Simple Cameras: Must be Leicas
Mike Johnson of The Online Photographer blog writing about simple cameras:
But camera manufacturers don't seem constitutionally capable of making a super-simple camera. They must be deeply convinced that the complexity of the feature set (which certainly does appeal to a lot of us) is an indivisible part of how they add value to their product, and the temptation to add more and more is something they can't forswear even for one product. I mean, with hundreds of cameras on the market, wouldn't you think they could make one that was super-simple, just for that segment of the population that wants it? And market it that way. You'd think. But no.
Leica is one manufacturer that does still makes simple cameras. The M9, M-E and the new Monochrom are uncomplicated devices with manual focus, a very easy one-sheet menu system and few bells and whistles. What they do share in oodles is quality and superb functionality. They allow the user to concentrate on taking photographs without unnecessary distractions. Although the new M adds video capability (something that was not necessary as far as I am concerned) and live view, it is still essentially a continuation of the tradition. And Leica M lenses, all manual, are a study in design for function, intuitive and with no electronics to break or become out of date. All this aids value retention.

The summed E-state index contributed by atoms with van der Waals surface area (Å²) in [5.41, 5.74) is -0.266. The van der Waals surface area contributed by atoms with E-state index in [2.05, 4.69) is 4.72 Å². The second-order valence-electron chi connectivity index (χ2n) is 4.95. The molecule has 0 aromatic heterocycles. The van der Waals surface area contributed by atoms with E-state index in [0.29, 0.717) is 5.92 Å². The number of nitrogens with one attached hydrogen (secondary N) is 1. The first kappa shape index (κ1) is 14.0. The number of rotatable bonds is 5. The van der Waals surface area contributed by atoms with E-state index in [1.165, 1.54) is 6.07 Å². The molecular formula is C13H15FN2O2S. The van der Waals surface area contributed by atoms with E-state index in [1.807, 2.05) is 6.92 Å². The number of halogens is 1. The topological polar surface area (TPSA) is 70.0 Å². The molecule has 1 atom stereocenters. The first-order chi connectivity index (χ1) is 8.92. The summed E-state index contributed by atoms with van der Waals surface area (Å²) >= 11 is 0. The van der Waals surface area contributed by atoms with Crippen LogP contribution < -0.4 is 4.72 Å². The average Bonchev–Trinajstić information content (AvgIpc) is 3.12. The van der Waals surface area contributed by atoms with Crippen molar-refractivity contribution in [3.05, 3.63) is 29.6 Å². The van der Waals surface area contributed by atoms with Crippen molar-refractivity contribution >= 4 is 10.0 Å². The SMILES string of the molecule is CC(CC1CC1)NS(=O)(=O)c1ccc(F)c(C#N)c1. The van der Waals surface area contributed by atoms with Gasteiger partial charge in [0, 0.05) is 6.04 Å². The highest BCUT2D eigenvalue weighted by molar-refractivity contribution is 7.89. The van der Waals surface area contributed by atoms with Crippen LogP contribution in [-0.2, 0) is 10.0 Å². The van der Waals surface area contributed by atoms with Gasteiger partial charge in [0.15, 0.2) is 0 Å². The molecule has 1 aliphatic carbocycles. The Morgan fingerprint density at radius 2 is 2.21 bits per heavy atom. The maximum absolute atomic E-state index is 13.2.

Even the compact digital X2 and the new X-Vario remain simple cameras with full manual controls but with the addition of autofocus. Only when you get to the Japanese-made Panaleicas do you begin to see more features and options appearing in the menus. To me, simplicity is the essence of Leica. Spend your time learning how to take photographs rather than mastering the maze of esoteric options that come with most modern cameras.